Mon, July 7, 2003
28 Days Later
I went to see 28 Days Later and I was largely unimpressed. I had not planned to write a full review of it because I just wasn't interested in thinking about it for that length of time. However, there are certain movies about which I form an opinion based almost as much on the press the film garners as the film itself. I read an article in "Entertainment Weekly" today which made 28 Days Later one of those.
The film tells the story of a man who awakens in a hospital one day to find that the world is a very different place than the one he left behind. It turns out that a viral epidemic has infected a large segment of the population, turning them into flesh-eating zombies and causing the rest of Britain to evacuate the island. Over the course of the film, he meets up with some survivors of the apocalypse and we all learn something about hope and love and the function of society and the rule of law. (Blahbiddy blah blah. It's a rather compelling concept, but so was Johnny Mnemonic.)
28 Days Later is directed by Danny Boyle who attracted the attention of the film world with the grungy, drug-sodden Trainspotting and went on to direct the memorable, charmingly quirky A Life Less Ordinary and the truly abysmal The Beach. Boyle himself regrets the direction The Beach took, becoming mired as it did in studio politics and devolving into a many-cooks kind of imbroglio. Clearly, his response has been to retreat from studio-based filmmaking and tell his own stories his own way. 28 Days Later was shot for just a few million dollars on digital video. (Ironically, the result is that the mainstream studio system is after him again; Adam Sandler is reportedly pursuing Boyle for a new project.) I went to see 28 Days Later as part of a barter for The Hulk. (In Hollywood, we call this a "lose-lose.") But I also went because occasionally it's good for me to see a movie that I hadn't planned on seeing. It paid off with Capturing The Friedmans and it paid off with The Straight Story. If, however, I had been aware that this film was a transfer from video, I'd have run screaming in the opposite direction. Boyle's decision appears to stem from economics (cheaper cameras, cheaper film and cheaper/easier computerized visual effects) and not any allegiance to that dogmatic Dogme 95 hogwash, but the result is the same. Sure, call me a whore, but I say if you can't make a film look good then you should tell that story in a novel. Or maybe a radio play. I have no patience for ugly filmmaking, especially at today's prices. (Perhaps "Mad" Magazine had it right when they suggested that the ticket price should be a sliding scale based on the budget of the film. We'd pay $17 to see Terminator 3: Rise of the Machines with its $170 million budget, but only 80¢ to see the $8 million video zombie movie.)
It's apparent that Boyle rationalized the decision to go video as contributing to the "gritty reality" of the piece. That's another one I don't buy. The opening reel of Saving Private Ryan was gritty and realistic, but it was still watchable. A good director makes decisions about how much hand-held camerawork to use and how to use editing to stifle the motion-sickness it causes. A good director knows when low-key lighting is contributing to mood and when it's degrading an audience's ability to interpret an image. Danny Boyle wouldn't know a good director if one booted him in the ass, and I rather wish one would. Boyle further ratchets up the gritty with screeching, cacophonous sound effects which make the zombies scary but at the same time make the movie unbearable. Also, he has one of those scripts that isn't built well enough to create any real suspense, so he relies on the cheap tricks of grisly gore and startling surprises to try to jolt the audience into forgetting that the film doesn't deliver. The concept of the film is intriguing, but it doesn't lead anywhere interesting and the filmmaking choices range from irksome to downright wrong.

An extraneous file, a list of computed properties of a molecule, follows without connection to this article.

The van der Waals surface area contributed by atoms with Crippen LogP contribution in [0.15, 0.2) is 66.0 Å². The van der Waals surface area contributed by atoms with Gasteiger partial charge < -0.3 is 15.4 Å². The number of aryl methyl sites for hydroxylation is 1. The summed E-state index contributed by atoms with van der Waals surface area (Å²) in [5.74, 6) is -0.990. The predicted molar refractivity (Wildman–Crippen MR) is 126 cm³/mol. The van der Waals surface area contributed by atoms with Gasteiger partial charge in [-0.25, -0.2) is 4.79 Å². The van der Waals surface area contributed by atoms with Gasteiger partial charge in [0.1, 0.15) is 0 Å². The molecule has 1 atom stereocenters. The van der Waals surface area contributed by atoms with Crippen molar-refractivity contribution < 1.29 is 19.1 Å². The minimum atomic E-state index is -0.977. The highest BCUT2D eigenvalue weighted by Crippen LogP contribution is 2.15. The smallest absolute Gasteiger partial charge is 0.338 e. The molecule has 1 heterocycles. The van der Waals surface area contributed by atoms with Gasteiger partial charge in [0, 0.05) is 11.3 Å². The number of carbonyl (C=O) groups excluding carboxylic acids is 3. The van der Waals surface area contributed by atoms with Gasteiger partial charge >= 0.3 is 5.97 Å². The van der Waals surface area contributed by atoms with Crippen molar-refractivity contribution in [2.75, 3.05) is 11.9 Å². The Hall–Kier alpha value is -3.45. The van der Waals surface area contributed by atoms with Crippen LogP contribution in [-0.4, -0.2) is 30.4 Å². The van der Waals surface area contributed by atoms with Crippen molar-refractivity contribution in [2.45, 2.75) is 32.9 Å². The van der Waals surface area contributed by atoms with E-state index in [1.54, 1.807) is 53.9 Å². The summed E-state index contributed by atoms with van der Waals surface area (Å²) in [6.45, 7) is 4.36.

But what really infuriated me was the tone of the "Entertainment Weekly" article, which implied that a) A Life Less Ordinary wasn't any good; and b) Boyle had finally returned to the genius he displayed in Trainspotting. First of all, Trainspotting was entertaining, but Lock, Stock and Two Smoking Barrels was much better in the chummy, grimy British indie category. Second, 28 Days Later is a hack attempt at originality, a film that assumes that the sum of a half-dozen counterintuitive directorial decisions is a fascinating new vision rather than just a counterintuitive failure. Every entertainment writer that buys into it is victim to the fallacy that liking something unlikable is "edgy" or "ahead of the crowd" rather than just "wrong." And finally, A Life Less Ordinary was cast brilliantly, directed with originality and flair, and performed with a tongue-in-cheek charm that – if not original – was at least fresh and energetic. It showcased the versatility of Ewan McGregor and Cameron Diaz; it exuded style from every scene; it featured Ian Holm and Stanley Tucci who are among the most gifted supporting character actors you can get. And it featured a full-fledged musical number set to Bobby Darin's "Beyond The Sea" (a personal favorite) back before the counterintuitive failure Moulin Rouge made musical numbers "cool" again. Any director who shrugs off a master work like A Life Less Ordinary as among his regrettable projects is a director that needs a pickax to the forehead.
It'll be a damn shame if 28 Days Later propels Danny Boyle back into the A-list; a sequel to the Sandra Bullock rehab flick 28 Days would have been better after all. She's cute and it probably would have featured Steve Buscemi.